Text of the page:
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How Much Water is Used During a House Pressure Wash?

Updated: Feb 3

The amount of water used during a standard house pressure wash depends on the size of your home, the machinery being used, the chemicals being used, the level of dirtiness, and the level of experience of the technician. For an average-sized suburban home, a house pressure washing service will use about 300-900 gallons of water. If you are curious about how much that will cost, the city of Idaho Falls, Idaho claims that the average US price of water is about $1 per every 1500 gallons. If you do the math, the average house wash will tack on an estimated $0.20 to $0.60 to your water bill at the end of the month.


Size of your home

It is no surprise that the size of your home will be the largest influence on the amount of water being used in a pressure washing project. A larger home will take longer to wash and the longer the project, the more water will be used. To read further on how long a pressure washing project can take, read our article on it here.


EcoWash Pressure Washing
An EcoWash technician washing a two-story home in Oregon, WI

The machinery being used

All pressure washers have PSI (Pounds per Square Inch) and GPM (Gallons per Minute) values associated with their performance. These are often advertised to demonstrate the efficacy of the machinery, with PSI being what many consider to have the largest influence on efficacy. At EcoWash, we disagree. While PSI is important, GPM is the more important factor of the two as long as PSI is within the 2500-3500 range.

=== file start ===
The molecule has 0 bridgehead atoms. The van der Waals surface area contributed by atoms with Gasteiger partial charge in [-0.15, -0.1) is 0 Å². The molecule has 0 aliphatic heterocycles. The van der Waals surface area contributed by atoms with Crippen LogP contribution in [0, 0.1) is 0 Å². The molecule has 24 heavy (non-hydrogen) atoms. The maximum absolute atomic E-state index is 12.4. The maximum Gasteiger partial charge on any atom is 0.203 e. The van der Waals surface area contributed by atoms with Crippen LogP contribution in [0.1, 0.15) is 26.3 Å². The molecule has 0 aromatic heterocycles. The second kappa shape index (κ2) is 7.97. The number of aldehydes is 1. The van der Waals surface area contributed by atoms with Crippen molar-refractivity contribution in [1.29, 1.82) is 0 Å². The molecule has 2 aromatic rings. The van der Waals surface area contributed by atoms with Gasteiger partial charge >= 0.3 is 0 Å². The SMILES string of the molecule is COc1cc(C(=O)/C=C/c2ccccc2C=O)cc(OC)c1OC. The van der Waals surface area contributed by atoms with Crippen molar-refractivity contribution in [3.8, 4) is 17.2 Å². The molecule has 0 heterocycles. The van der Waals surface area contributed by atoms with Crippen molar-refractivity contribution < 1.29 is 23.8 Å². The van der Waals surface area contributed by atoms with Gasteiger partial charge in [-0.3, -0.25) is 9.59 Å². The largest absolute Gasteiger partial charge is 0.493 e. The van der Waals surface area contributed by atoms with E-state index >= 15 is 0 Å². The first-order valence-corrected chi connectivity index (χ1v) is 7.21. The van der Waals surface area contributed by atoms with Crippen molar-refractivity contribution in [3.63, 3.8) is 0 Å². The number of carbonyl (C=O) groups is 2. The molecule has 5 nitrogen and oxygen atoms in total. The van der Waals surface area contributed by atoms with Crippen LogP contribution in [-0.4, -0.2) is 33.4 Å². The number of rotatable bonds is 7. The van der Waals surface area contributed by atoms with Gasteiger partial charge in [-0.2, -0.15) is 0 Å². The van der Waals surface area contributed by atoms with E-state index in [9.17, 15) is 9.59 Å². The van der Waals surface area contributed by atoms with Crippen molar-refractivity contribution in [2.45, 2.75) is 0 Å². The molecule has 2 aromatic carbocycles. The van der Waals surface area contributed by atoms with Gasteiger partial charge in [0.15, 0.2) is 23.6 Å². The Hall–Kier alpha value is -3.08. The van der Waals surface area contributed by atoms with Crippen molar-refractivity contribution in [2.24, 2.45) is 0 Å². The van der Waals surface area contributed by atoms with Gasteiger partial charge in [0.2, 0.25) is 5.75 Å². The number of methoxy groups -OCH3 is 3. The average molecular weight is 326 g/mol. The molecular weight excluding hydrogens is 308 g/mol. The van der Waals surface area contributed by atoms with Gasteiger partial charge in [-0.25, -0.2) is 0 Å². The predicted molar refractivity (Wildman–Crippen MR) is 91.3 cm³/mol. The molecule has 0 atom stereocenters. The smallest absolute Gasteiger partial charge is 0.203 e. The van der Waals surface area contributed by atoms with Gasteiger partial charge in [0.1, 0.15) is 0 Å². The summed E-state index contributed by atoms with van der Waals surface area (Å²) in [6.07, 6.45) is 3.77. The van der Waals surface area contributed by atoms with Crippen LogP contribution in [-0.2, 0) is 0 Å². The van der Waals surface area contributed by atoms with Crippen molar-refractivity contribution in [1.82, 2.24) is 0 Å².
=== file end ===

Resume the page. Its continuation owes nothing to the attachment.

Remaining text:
A higher GPM flow (3.0+ GPM) will speed up the rate of cleaning and a lower GPM rating (less than 2.0 GPM) will take much longer to clean a home of equivalent size. Smaller machinery can end up using far more water as the level of time and attention needed when washing can result in more gallons being used overall. While this may seem counterintuitive, a professional-level pressure washer will generally yield better results.


The chemicals being used

Chemicals, like sodium hypochlorite, will dramatically speed up the removal of mold, algae, and mildew on a siding pressure-washing project. If chemicals are administered correctly, this time-saver will result in fewer gallons being used overall and a better, longer-lasting result.


The level of dirtiness

No surprises here- a dirtier home will take longer to wash and will use more gallons of water. If your home is filled with grime, you can expect it to have a larger impact on the water bill than a clean house being washed.


algae on siding
An algae-covered vinyl home in Arlington Heights, IL

Level of experience of the technician

An experienced pressure washing technician will always be quicker and better than an inexperienced pressure washer technician. This all goes back to the speed of the pressure washing service being a major influence on the gallons of water used. Pressure washers have set gallon-per-minute flow rates and the fewer minutes they are being used, the fewer gallons are being sprayed out from them. 


Altogether, a house wash could take as few as 300 gallons if it is fairly small, is either somewhat clean or the technician is using appropriate chemicals, and the correct equipment is being used. On the other end, 900 gallons can be expected on a larger home or if an inexperienced individual is using the pressure washer. More articles on pressure washing can be found here, and our complete guide to pressure washing can be found here.


If you are a homeowner interested in a free pressure washing or deck staining quote, get in touch with an EcoWash Representative here.

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